Sam Altman: ChatGPT-creator believes in doomsday, and has a stash of guns, gold, and gas masks!

Fake ChatGPT

Sam Altman: Much has been said in recent months about ChatGPT and its promise to provide human-like responses and decipher some of the most difficult inquiries. People have utilized ChatGPT in their own special ways and have been sharing their experiences, from getting the chatbot to pass an MBA exam to asking it to develop code, make music, write poetry, and other things. However, not many people have discussed Sam Altman, the CEO of OpenAI, the organization that owns ChatGPT, who is the driving force behind everything.

Jack Altman, Sam Altman’s brother, recently stated on Twitter that his brother’s profile is “uncharted territory.”

“I’m delighted Sam is finally being covered by *someone. It’s time a journalist finally dived in and wrote about him because, in my opinion, he is truly doing some type of interesting thing. It’s unexplored ground,” he wrote.

According to a piece in The New Yorker, Sam was fascinated by technology from a young age and had learned to program when he was only eight years old. The essay, which is from 2016, exposes us to the world of the youthful CEO. Additionally, it talks about how Sam Altman “prepares for survival” by stockpiling weapons, gold, water, and other essentials in case the world ends.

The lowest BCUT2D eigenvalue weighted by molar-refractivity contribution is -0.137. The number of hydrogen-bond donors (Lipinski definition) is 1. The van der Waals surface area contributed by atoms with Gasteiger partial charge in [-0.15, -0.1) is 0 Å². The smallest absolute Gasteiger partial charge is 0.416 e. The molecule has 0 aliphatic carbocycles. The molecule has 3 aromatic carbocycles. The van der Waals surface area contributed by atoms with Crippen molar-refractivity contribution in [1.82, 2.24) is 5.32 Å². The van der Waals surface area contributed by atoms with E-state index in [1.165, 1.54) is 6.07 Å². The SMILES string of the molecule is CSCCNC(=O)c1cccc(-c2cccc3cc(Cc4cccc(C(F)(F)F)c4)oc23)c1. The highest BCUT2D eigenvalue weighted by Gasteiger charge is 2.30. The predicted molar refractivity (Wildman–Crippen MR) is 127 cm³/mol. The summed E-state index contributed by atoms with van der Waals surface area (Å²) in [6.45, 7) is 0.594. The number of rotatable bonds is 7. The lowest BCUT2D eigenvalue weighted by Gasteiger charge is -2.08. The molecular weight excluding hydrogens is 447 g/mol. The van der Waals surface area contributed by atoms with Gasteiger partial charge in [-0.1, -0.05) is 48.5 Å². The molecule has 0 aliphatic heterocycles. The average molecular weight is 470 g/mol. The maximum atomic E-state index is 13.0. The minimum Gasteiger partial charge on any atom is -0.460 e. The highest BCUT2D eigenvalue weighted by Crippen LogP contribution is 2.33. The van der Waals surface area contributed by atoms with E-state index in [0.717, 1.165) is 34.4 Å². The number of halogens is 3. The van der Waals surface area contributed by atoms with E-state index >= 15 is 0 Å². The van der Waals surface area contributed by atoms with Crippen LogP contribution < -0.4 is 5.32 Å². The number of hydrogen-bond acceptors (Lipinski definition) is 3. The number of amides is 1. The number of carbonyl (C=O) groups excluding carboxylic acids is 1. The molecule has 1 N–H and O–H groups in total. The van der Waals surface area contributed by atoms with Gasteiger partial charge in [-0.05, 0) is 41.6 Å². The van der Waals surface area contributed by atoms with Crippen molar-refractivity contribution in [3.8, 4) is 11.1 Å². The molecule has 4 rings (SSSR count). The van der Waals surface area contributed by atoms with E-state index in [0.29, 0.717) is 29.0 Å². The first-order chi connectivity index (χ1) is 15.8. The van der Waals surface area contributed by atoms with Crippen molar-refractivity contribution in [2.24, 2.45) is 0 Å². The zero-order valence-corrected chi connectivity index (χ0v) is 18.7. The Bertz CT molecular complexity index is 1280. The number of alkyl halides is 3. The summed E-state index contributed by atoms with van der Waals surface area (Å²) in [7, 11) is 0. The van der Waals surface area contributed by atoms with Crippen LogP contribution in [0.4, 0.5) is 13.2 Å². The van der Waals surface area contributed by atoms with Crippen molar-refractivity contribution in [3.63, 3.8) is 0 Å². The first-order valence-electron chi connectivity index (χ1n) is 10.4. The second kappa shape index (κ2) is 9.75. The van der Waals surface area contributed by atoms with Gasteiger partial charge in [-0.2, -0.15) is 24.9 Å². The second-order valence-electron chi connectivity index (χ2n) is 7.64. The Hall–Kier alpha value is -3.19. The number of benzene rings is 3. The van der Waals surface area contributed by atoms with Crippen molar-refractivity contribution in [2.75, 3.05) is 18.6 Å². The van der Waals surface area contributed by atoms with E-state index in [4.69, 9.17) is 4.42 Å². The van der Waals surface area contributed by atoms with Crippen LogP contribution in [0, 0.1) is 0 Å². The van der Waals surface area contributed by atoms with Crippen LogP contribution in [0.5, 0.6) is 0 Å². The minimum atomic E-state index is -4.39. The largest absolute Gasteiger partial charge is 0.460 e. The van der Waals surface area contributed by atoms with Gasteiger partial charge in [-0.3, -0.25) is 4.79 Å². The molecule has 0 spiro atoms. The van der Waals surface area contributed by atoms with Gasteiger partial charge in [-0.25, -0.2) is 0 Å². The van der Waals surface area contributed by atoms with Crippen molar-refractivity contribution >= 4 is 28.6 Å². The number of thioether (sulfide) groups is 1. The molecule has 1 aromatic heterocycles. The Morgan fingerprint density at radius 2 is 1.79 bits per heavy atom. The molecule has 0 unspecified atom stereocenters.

The American city of St. Louis is where Sam Altman was raised. Even at the age of eight, he was deeply interested in learning how to code. He was able to program a Macintosh, which, according to The New Yorker, became his “lifeline in the world.”

Growing up homosexual in the Midwest in the 2000s was not the most fantastic thing, he continued to tell the magazine. AOL chat rooms were also a game-changer. When you’re eleven or twelve, secrets are horrible.

Sam continued his education at Stanford University, where he eventually earned a degree in computer science. He and his two pals left the class, though, and they started working on an app called Loopt that shared a user’s whereabouts with their friends. The owners of the business sold it in 2012 for a price of US$43 million.

After Loopt, Altman established Hydrazine Capital, a venture capital firm. In 2014, he was chosen to succeed Paul Graham as the head of the venture capital firm Y Combinator (YC). The business was established in 2005 and served as a launching pad for a number of businesses, including Twitch, Reddit, Airbnb, and Quora.

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